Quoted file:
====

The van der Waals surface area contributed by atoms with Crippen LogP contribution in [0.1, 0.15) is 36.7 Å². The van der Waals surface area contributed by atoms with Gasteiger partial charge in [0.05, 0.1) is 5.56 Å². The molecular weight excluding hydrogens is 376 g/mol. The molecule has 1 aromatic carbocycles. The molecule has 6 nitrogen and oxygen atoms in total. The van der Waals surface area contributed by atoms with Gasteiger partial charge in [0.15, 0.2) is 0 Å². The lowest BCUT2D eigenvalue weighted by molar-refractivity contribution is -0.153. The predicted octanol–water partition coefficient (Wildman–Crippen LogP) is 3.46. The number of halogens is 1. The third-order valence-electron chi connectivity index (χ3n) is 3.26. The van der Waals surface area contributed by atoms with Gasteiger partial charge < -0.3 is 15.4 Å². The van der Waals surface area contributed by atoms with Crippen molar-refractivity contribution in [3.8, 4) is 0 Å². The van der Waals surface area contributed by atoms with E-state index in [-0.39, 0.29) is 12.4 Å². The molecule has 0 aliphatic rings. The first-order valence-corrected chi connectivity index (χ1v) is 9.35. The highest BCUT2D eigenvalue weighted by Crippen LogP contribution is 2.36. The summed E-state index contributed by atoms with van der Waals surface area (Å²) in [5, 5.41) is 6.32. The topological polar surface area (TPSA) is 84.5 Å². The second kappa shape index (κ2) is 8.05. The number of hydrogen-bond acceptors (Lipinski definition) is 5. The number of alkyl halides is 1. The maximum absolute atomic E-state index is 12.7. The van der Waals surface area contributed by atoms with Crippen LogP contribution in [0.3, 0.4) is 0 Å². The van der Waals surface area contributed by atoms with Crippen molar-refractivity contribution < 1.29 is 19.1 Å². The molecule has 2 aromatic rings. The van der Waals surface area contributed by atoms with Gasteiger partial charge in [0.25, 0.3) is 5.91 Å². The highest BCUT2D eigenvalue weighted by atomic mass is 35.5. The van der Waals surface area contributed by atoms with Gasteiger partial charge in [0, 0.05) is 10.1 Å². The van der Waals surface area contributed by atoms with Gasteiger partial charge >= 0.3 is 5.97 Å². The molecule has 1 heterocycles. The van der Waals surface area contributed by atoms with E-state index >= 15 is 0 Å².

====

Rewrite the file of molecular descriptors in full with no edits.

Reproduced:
The van der Waals surface area contributed by atoms with Crippen LogP contribution in [0.1, 0.15) is 36.7 Å². The van der Waals surface area contributed by atoms with Gasteiger partial charge in [0.05, 0.1) is 5.56 Å². The molecular weight excluding hydrogens is 376 g/mol. The molecule has 1 aromatic carbocycles. The molecule has 6 nitrogen and oxygen atoms in total. The van der Waals surface area contributed by atoms with Gasteiger partial charge in [0.15, 0.2) is 0 Å². The lowest BCUT2D eigenvalue weighted by molar-refractivity contribution is -0.153. The predicted octanol–water partition coefficient (Wildman–Crippen LogP) is 3.46. The number of halogens is 1. The third-order valence-electron chi connectivity index (χ3n) is 3.26. The van der Waals surface area contributed by atoms with Gasteiger partial charge < -0.3 is 15.4 Å². The van der Waals surface area contributed by atoms with Crippen molar-refractivity contribution in [3.8, 4) is 0 Å². The van der Waals surface area contributed by atoms with E-state index in [-0.39, 0.29) is 12.4 Å². The molecule has 0 aliphatic rings. The first-order valence-corrected chi connectivity index (χ1v) is 9.35. The highest BCUT2D eigenvalue weighted by Crippen LogP contribution is 2.36. The summed E-state index contributed by atoms with van der Waals surface area (Å²) in [5, 5.41) is 6.32. The topological polar surface area (TPSA) is 84.5 Å². The second kappa shape index (κ2) is 8.05. The number of hydrogen-bond acceptors (Lipinski definition) is 5. The number of alkyl halides is 1. The maximum absolute atomic E-state index is 12.7. The van der Waals surface area contributed by atoms with Crippen LogP contribution in [0.3, 0.4) is 0 Å². The van der Waals surface area contributed by atoms with Crippen molar-refractivity contribution < 1.29 is 19.1 Å². The molecule has 2 aromatic rings. The van der Waals surface area contributed by atoms with Gasteiger partial charge in [0.25, 0.3) is 5.91 Å². The highest BCUT2D eigenvalue weighted by atomic mass is 35.5. The van der Waals surface area contributed by atoms with Gasteiger partial charge in [0, 0.05) is 10.1 Å². The van der Waals surface area contributed by atoms with Gasteiger partial charge >= 0.3 is 5.97 Å². The molecule has 1 heterocycles. The van der Waals surface area contributed by atoms with E-state index >= 15 is 0 Å².